It was during that same school session I came to completely fear men and their species. If you ever attended an ajepako Nigerian secondary school, you’ll understand the meaning of ‘mass quave’. I still don’t get the meaning though, many adult males I’ve asked understand it, but I don’t, I’ve tried and tried. That assembly morning, three senior girls and some of their male class mates knelt in front of the entire school. Our designated ‘Moral policewoman’ and by default, CRK teacher, took over from the principal to tell the rest of us how “these children had committed a horrible act”.
At different times, these girls had been horribly molested (mass quave’d) by several of their male classmates who felt it was okay to chase a girl, corner her and stick their fingers in her vagina for pleasure. Narrating this story in the most self-righteous Nigerian way possible, Mrs Moral Policewoman decided to punish the girls because “if they didn’t enjoy it, they would’ve reported the shameful act”. I remember one of the girls crying bitterly while Madam CRK flogged them and it was definitely not because the cane hurt that bad. I cried for them at night not because I liked any of them but I was hurt at the humiliation added to their injuries. That would be my first lesson in victim-blaming and slut-shaming.
That didn’t stop the boys though. It happened to me. But I got lucky enough to not get fingers in my underwear. I got lucky enough to see a man walk by. I got lucky enough to shout “help me”. They still gropped me though. While I ran, I felt different hands under my shirt grabbing what they could but I still ran. When I tripped I felt hands on my skirt, hands whose faces were covered with House wear shirts, but I still got up and ran.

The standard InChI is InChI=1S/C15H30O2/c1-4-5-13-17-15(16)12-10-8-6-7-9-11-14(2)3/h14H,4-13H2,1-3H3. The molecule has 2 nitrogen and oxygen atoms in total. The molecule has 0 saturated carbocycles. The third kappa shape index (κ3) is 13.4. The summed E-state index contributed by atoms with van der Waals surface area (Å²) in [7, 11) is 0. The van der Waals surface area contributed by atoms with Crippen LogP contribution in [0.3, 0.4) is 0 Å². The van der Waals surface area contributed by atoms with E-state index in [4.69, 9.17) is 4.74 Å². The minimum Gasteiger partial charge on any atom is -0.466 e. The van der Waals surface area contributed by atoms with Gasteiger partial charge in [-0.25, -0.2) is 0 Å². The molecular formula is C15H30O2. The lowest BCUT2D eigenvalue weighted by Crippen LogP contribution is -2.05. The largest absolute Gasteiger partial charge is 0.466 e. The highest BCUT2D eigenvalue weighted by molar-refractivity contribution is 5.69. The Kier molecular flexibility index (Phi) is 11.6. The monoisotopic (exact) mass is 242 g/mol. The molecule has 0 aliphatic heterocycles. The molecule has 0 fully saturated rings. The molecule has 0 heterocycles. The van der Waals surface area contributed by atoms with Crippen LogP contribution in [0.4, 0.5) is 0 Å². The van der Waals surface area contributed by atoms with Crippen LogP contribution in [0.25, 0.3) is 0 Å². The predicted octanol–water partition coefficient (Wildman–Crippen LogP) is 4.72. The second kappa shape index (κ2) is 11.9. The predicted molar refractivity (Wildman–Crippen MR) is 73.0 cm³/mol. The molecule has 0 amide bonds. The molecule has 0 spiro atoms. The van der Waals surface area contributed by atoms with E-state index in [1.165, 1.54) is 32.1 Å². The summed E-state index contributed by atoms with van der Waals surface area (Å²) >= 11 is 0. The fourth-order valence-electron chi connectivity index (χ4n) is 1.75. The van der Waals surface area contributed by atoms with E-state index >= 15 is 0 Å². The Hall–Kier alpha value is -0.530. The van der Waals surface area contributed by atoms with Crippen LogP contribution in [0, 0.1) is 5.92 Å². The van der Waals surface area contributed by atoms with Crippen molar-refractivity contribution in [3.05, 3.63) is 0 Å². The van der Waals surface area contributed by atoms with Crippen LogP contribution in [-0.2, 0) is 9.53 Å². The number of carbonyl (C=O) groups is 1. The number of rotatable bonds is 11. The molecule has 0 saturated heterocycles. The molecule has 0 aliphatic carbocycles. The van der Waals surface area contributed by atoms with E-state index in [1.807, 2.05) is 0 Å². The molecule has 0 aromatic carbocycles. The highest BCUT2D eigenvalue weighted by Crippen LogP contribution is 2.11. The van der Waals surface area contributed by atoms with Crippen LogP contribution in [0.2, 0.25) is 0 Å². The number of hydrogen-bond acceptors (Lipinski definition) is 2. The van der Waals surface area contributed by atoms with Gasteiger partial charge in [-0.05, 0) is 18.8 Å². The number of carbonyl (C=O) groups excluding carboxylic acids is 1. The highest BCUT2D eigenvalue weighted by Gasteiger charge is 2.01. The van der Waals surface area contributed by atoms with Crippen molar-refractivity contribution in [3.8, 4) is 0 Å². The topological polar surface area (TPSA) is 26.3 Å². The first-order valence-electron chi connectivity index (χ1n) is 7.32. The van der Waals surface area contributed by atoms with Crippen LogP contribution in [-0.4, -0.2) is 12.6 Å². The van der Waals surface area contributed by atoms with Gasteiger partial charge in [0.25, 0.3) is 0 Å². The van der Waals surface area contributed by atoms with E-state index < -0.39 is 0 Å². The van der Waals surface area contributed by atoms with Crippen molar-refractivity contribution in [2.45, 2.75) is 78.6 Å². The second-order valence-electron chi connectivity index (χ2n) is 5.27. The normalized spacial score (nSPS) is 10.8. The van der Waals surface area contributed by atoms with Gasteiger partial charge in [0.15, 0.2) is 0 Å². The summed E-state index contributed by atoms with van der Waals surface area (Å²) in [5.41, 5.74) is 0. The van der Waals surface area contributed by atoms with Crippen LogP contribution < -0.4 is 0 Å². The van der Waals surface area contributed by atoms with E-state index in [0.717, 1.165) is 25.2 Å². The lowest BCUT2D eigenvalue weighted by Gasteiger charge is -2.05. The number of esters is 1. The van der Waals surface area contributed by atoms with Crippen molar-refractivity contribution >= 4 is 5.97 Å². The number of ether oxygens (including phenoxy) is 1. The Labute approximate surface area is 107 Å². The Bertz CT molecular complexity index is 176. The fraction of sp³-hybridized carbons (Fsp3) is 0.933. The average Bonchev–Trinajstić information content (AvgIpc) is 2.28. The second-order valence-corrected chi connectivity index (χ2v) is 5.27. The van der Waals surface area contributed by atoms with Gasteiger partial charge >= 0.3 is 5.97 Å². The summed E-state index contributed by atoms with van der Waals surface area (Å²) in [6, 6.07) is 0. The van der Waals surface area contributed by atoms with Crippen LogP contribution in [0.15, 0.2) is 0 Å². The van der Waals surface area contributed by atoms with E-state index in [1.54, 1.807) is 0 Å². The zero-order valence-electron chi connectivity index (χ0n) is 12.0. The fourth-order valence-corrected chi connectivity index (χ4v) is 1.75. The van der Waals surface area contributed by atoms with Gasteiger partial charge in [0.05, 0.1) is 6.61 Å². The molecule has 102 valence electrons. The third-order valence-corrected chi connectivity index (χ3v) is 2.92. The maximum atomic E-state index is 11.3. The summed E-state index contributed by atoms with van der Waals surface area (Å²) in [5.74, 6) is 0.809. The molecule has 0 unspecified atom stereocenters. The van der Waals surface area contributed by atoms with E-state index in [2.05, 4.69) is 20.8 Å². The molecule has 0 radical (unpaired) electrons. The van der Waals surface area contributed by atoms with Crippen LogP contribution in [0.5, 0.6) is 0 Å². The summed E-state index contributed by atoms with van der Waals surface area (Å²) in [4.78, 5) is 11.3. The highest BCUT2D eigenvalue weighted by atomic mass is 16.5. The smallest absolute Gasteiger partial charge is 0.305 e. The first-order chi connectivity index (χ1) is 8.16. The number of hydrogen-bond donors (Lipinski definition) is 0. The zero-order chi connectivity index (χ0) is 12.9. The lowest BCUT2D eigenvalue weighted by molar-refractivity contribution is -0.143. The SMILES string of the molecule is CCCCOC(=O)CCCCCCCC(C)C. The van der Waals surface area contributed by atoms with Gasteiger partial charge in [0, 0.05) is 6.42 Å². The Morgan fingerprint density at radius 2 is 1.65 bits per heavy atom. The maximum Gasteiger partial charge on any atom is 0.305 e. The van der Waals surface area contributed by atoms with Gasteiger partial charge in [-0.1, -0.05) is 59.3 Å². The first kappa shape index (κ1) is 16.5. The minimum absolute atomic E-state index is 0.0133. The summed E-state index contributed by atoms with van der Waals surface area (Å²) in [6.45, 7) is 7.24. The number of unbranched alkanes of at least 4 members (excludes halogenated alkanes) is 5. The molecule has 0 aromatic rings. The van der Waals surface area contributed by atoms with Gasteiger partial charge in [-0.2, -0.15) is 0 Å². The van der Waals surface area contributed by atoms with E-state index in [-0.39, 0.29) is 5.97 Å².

I never told anyone about it for a long time because I blamed myself for going back to get the bandana I forgot. Instead of blaming the institution and society that fostered teenage predators, I blamed myself. Even though I didn’t know what sex meant, was dorky, got constantly trolled for looking like a caricature version of E.T, those boys only saw a walking pair of breasts and vagina that night.
“Get over it, at least you didn’t get raped though”, was what I was told the first time I mentioned the story to anyone. I have never talked about the anxiety attacks I got until the boys in that set graduated. I was lucky but men still scare me till this day. Bu default, I am uneasy around unfamilar men and 4eyed Henry’s tweet only makes the case for them. Society made it okay to punish teenage girls for being molested as if they asked for it. Society also continues to encourage rape and sexual assault as consequences/deterrents and not the disaster they truly are for women.
Men have still assaulted me in various ways after that, no matter how careful/careless I was. I hate how women cannot randomly decide to say ‘f**k it’ and act carefreely without having their guard up one way or the other. I hate how women cannot decide to comfortably choose when to/to not have sex without fearing being raped or slut-shamed.
Not all men are actual rapists but until society decides to do better in raising sensible men, creating safe spaces for victims and just stop being generic assholes to women, I’ll continue to be afraid of men.